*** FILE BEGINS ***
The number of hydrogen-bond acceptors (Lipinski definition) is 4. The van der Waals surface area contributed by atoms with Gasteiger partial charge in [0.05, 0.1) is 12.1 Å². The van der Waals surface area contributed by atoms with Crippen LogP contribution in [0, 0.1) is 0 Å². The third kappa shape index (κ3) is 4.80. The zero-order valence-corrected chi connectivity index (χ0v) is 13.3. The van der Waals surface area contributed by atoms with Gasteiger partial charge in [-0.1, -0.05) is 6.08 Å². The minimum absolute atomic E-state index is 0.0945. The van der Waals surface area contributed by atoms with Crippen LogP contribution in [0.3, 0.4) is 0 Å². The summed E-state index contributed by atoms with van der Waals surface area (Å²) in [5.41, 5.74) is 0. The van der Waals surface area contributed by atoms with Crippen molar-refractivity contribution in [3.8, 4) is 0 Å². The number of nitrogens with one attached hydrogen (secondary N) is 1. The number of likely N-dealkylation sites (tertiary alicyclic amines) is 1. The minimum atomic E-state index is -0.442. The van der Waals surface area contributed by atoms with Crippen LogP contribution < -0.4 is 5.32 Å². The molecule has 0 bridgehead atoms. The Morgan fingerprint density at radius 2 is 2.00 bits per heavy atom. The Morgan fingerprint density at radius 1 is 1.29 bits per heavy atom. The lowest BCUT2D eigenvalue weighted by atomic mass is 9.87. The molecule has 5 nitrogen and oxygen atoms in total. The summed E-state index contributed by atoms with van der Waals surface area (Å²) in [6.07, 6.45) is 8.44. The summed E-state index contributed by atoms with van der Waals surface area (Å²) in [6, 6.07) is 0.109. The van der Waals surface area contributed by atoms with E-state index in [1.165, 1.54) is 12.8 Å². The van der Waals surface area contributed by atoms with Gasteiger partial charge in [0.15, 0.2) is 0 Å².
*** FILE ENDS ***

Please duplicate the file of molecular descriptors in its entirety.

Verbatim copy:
The number of hydrogen-bond acceptors (Lipinski definition) is 4. The van der Waals surface area contributed by atoms with Gasteiger partial charge in [0.05, 0.1) is 12.1 Å². The van der Waals surface area contributed by atoms with Crippen LogP contribution in [0, 0.1) is 0 Å². The third kappa shape index (κ3) is 4.80. The zero-order valence-corrected chi connectivity index (χ0v) is 13.3. The van der Waals surface area contributed by atoms with Gasteiger partial charge in [-0.1, -0.05) is 6.08 Å². The minimum absolute atomic E-state index is 0.0945. The van der Waals surface area contributed by atoms with Crippen LogP contribution in [0.3, 0.4) is 0 Å². The summed E-state index contributed by atoms with van der Waals surface area (Å²) in [5.41, 5.74) is 0. The van der Waals surface area contributed by atoms with Crippen molar-refractivity contribution in [3.8, 4) is 0 Å². The number of nitrogens with one attached hydrogen (secondary N) is 1. The number of likely N-dealkylation sites (tertiary alicyclic amines) is 1. The minimum atomic E-state index is -0.442. The van der Waals surface area contributed by atoms with Crippen LogP contribution < -0.4 is 5.32 Å². The molecule has 0 bridgehead atoms. The Morgan fingerprint density at radius 2 is 2.00 bits per heavy atom. The Morgan fingerprint density at radius 1 is 1.29 bits per heavy atom. The lowest BCUT2D eigenvalue weighted by atomic mass is 9.87. The molecule has 5 nitrogen and oxygen atoms in total. The summed E-state index contributed by atoms with van der Waals surface area (Å²) in [6.07, 6.45) is 8.44. The summed E-state index contributed by atoms with van der Waals surface area (Å²) in [6, 6.07) is 0.109. The van der Waals surface area contributed by atoms with E-state index in [1.165, 1.54) is 12.8 Å². The van der Waals surface area contributed by atoms with Gasteiger partial charge in [0.15, 0.2) is 0 Å².